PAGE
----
Last year I wrote a few blogposts on the Toronto Blue Jays. I eventually stopped because I was so pessimistic about the team and I just didn’t want to be that guy. Since 2009 I’ve been so pessimistic about them that I believed that there was simply no way they would ever win anything of consequence again. As you may have heard, I was wrong: the Jays won their division handily, beat the Texas Rangers in a dramatic ALDS, and lost to the Kansas City Royals in a six-game ALCS. It was a great year, but here’s the thing: as late as early September, I was still of the belief that it was all going to fall apart. “Sure, they look good to win the division, but you know how this is going to end. This franchise doesn’t win stuff anymore.”
So I was wrong. I had to admit it, and change my thinking, and I did.
For 2016 I no longer believe that the Jays have simply no chance to win. Quite the opposite: they’ve still got most of the impressive talent that carried them so far last year. They’ve got a good shot at winning the division again, and I don’t see why they shouldn’t do it. So I can start writing about them again.
Not that everything is all sunshine and rainbows. The Jays are not a perfect team; they have some weaknesses and issues. Plus, they spent twenty-some years missing out on the postseason, and that wasn’t an accident: this franchise was bad at getting things done, and one great run doesn’t magically fix all of that. The team is under new management now (new president Mark Shapiro, late of the Cleveland Indians; new general manager Ross Atkins, late of the Cleveland Indians; new player development adviser Eric Wedge, formerly of the Cleveland Indians), which means they have an opportunity to stop doing things wrong and start doing them right. And I do like some of the things the new regime has done. But I’ve also heard from some Cleveland fans who were overjoyed to have Shapiro and his clique out of town. So we’ll see.
But hey! Spring training has started, and I’m excited (as opposed to just generally pleased) about a baseball season for the first time since 2009: finally, a year in which I don’t think I know the ending before it’s even started. Watch this space.
Here’s a little chart showing some details of the Toronto Blue Jays starting rotation over the years.
First column: year.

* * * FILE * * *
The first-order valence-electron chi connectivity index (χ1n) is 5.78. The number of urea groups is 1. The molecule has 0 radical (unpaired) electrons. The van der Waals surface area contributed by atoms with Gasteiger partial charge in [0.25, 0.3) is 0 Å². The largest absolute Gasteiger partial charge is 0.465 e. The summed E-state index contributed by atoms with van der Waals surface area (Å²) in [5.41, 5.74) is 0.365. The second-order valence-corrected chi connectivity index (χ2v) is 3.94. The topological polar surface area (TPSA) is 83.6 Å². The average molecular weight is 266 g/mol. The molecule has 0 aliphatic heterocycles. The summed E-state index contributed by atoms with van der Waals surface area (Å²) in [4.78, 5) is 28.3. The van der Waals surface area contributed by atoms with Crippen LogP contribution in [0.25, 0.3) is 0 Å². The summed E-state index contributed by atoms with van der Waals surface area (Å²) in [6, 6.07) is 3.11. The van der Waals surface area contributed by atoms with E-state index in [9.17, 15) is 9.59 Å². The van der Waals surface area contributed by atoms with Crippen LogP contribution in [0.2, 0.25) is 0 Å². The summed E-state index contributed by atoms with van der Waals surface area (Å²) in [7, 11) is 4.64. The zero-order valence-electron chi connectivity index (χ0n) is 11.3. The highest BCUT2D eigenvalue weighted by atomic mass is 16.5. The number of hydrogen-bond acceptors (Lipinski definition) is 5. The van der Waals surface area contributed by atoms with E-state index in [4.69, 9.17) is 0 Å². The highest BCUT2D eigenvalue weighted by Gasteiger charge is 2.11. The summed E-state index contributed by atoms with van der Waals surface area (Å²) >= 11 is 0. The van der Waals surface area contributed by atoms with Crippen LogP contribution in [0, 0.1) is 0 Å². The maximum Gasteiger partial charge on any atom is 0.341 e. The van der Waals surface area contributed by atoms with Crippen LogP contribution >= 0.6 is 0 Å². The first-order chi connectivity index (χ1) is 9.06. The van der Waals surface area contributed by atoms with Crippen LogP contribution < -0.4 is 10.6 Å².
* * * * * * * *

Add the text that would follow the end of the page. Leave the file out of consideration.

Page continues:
Second column: where their runs/game ranked compared to the league. (I wanted to use ERA or ERA+ but R/G is what Baseball Reference had in easy-to-get form so that’s what I used.)
Third column: how many pitchers made starts for them.
Fourth column: how many starts their top five pitchers made for them.
1977 13th 11 131
1978 13th 8 132
1979 14th 13 112
1980 10th 11 118
1981 11th 8 90
1982 4th 9 147
1983 7th 8 150
1984 6th 8 153
1985 1st 10 141
1986 6th 9 140
1987 1st 11 139
1988 6th 8 133
1989 4th 12 145
1990 3rd 11 141
1991 1st 11 137
1992 8th 9 136
1993 5th 8 146
1994 6th 7 110
1995 12th 10 110
1996 6th 11 128
1997 3rd 10 135
1998 4th 9 140
1999 9th 8 140
2000 11th 12 124
2001 6th 9 123
2002 9th 13 111
2003 10th 10 134
2004 8th 11 121
2005 6th 9 135
2006 5th 12 119
2007 2nd 11 128
2008 1st 8 139
2009 11th 12 127
2010 9th 11 127
2011 11th 12 116
2012 11th 12 113
2013 13th 13 121
2014 9th 9 144
Here’s the point of this chart. Look at the 2014 team compared to the teams right before it. Obviously, it’s a big improvement. The top five guys started 144 games; that hadn’t happened since 1993. Only nine guys made starts; that’s not common for the Jays, especially these days.
Now, the pitchers who turned in this performance were mostly the same guys whom the Jays had been counting on for the past few years: R.A. Dickey, Mark Buehrle, Drew Hutchison, Brandon Morrow, J.A. Happ. The results hadn’t been good in 2011 or 2012 or 2013, but in 2014 they were. Once Gibbons settled on a rotation of Dickey, Buehrle, Hutchison, Marcus Stroman, and Happ, the same five guys took the ball every day and performed consistently all year. What we saw in 2014 is what it looks like when those guys pitch and everything goes according to plan.
…But it wasn’t actually that great, was it? 9th in the league in runs per game; that’s not terrible, but it’s nothing to write home about. If 9th in the league is the best you can do, then the starting rotation is not one of your team’s strong points.
Four of those guys are going to be back in the rotation this year: Dickey, Buehrle, Hutchison, and Stroman. Happ’s spot will be filled by either Daniel Norris or Aaron Sanchez, or at least that’s what it looks like right now. I think it’s quite likely that this rotation will turn in worse results than last year’s, and here’s why: